1 Like

“It’s not easy being green…”


I looked at the Reddit posts and most of them were addressed by a green-company poster and seemed reasonable.

Many of the posts go back months and years. Given the size of the organization (37 million retail accounts,) it appears that the problem does not occur that often.

I have an appointment with a company rep next quarter, I’ll ask them about it.

In regards to your thread’s title, No… I would never park my assets with a single vendor, my 2,000 hours as a pilot taught me the safety of redundant systems.

I asked my Green Team CFP advisor about it, of course she denied any knowledge of problems. I wouldn’t have expected her to, to be quite honest.

Yes, these cases are probably quite rare… but I try to learn from cases on the periphery… because you and I might just slip onto the periphery through no fault of our own, and certainly not with intent to defraud or commit crimes. I’ve read a few of those posts and thought, “Yep, I’ve done that… good thing I didn’t get locked”.

Would you mind giving more explanation about the pseudo bank fintech company you are referring to? Are you implying that the Fidelity cash management account is not FDIC insured?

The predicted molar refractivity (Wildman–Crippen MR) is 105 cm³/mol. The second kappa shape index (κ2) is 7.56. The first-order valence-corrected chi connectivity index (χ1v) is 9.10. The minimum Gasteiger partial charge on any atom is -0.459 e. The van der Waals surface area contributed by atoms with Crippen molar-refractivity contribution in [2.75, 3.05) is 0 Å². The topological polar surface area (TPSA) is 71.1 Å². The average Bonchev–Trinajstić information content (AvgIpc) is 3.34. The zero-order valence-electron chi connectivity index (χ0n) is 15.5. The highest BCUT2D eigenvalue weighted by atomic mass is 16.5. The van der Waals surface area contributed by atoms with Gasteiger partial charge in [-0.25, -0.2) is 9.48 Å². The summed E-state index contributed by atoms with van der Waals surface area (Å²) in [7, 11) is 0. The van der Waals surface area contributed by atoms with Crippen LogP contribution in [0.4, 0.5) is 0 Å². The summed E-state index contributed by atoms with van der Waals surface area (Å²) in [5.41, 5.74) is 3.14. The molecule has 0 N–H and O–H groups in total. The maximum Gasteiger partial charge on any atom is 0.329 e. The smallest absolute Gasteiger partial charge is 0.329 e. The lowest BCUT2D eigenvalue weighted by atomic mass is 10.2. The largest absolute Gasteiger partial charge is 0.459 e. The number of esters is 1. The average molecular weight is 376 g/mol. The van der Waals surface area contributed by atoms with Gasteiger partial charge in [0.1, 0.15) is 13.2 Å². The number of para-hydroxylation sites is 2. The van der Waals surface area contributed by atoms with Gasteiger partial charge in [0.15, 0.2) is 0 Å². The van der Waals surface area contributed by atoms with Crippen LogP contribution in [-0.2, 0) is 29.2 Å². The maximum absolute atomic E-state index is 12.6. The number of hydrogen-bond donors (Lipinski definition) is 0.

Cat’s out of the bag! Well, the FDIC insured cash core position of Fidelity Cash Management IS FDIC insured… and to a very high limit, much more than $250,000 because they spread it around to many banks, which is kind of cool…

But, from a regulatory perspective, the Consumer Financial Protection Bureau (CFPB) cannot help you with Fidelity Cash Management if you have a problem with them.

This is both interesting and concerning to hear. Would you mind sharing which brokerage firm you are switching to?

I have accounts at both Fidelity and Schwab, I’m just moving payment functions back to Schwab Bank checking, which is under the jurisdiction of CFPB. I’m not closing any Fidelity accounts, but my Cash Management will have $1 in it.

Ok thanks for the heads up. Anybody else out there moving their cash management money out of fidelity because of this?

Here’s another baffling post. This person obviously has some bank security training. Did you ever see the “Soup Nazi” Seinfeld episode?


I’m a very cautious person when it comes to safety and security. I truly believe it’s “probably OK” to stay with Fidelity Cash Management, but that little part of me is screaming, and he’s loud.

My average balance in checking is maybe $2500. So I’m giving up 2.5% - 0.5% = 2% or $4.17 per month in interest. But I gain access to CFPB if needed.

It’s a judgement call. The upside is small, the downside is costly to grab the extra Fidelity nterest.